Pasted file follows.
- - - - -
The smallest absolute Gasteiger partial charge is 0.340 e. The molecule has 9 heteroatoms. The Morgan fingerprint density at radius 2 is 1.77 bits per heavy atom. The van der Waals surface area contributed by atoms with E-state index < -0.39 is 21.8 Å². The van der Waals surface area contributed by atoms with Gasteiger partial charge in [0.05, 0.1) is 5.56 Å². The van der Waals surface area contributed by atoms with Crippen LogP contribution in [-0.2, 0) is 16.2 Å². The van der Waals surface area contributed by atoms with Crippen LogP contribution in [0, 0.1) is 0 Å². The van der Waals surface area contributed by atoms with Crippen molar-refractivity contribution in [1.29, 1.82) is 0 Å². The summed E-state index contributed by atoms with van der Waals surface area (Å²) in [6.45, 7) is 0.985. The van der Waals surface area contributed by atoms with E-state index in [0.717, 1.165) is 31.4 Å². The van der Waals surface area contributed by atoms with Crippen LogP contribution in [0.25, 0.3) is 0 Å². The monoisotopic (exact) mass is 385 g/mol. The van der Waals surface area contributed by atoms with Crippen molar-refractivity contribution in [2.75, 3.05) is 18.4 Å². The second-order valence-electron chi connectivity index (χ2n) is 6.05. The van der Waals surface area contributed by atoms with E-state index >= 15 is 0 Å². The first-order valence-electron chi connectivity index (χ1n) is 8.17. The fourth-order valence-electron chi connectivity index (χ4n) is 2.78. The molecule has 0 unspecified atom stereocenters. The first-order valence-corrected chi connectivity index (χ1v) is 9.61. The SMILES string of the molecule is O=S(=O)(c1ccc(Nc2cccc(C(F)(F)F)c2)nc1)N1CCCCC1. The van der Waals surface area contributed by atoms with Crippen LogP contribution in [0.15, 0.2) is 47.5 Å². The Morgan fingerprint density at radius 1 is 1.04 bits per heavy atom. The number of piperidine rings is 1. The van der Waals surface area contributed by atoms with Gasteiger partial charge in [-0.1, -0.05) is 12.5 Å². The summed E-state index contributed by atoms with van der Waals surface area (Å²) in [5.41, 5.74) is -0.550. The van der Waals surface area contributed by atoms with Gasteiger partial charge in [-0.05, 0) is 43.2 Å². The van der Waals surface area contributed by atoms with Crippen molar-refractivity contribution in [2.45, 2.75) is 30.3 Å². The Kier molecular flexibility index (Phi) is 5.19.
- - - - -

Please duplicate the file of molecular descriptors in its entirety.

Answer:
The smallest absolute Gasteiger partial charge is 0.340 e. The molecule has 9 heteroatoms. The Morgan fingerprint density at radius 2 is 1.77 bits per heavy atom. The van der Waals surface area contributed by atoms with E-state index < -0.39 is 21.8 Å². The van der Waals surface area contributed by atoms with Gasteiger partial charge in [0.05, 0.1) is 5.56 Å². The van der Waals surface area contributed by atoms with Crippen LogP contribution in [-0.2, 0) is 16.2 Å². The van der Waals surface area contributed by atoms with Crippen LogP contribution in [0, 0.1) is 0 Å². The van der Waals surface area contributed by atoms with Crippen molar-refractivity contribution in [1.29, 1.82) is 0 Å². The summed E-state index contributed by atoms with van der Waals surface area (Å²) in [6.45, 7) is 0.985. The van der Waals surface area contributed by atoms with E-state index in [0.717, 1.165) is 31.4 Å². The van der Waals surface area contributed by atoms with Crippen LogP contribution in [0.25, 0.3) is 0 Å². The monoisotopic (exact) mass is 385 g/mol. The van der Waals surface area contributed by atoms with Crippen molar-refractivity contribution in [2.75, 3.05) is 18.4 Å². The second-order valence-electron chi connectivity index (χ2n) is 6.05. The van der Waals surface area contributed by atoms with E-state index >= 15 is 0 Å². The first-order valence-electron chi connectivity index (χ1n) is 8.17. The fourth-order valence-electron chi connectivity index (χ4n) is 2.78. The molecule has 0 unspecified atom stereocenters. The first-order valence-corrected chi connectivity index (χ1v) is 9.61. The SMILES string of the molecule is O=S(=O)(c1ccc(Nc2cccc(C(F)(F)F)c2)nc1)N1CCCCC1. The van der Waals surface area contributed by atoms with Crippen LogP contribution in [0.15, 0.2) is 47.5 Å². The Morgan fingerprint density at radius 1 is 1.04 bits per heavy atom. The number of piperidine rings is 1. The van der Waals surface area contributed by atoms with Gasteiger partial charge in [-0.1, -0.05) is 12.5 Å². The summed E-state index contributed by atoms with van der Waals surface area (Å²) in [5.41, 5.74) is -0.550. The van der Waals surface area contributed by atoms with Gasteiger partial charge in [-0.05, 0) is 43.2 Å². The van der Waals surface area contributed by atoms with Crippen molar-refractivity contribution in [2.45, 2.75) is 30.3 Å². The Kier molecular flexibility index (Phi) is 5.19.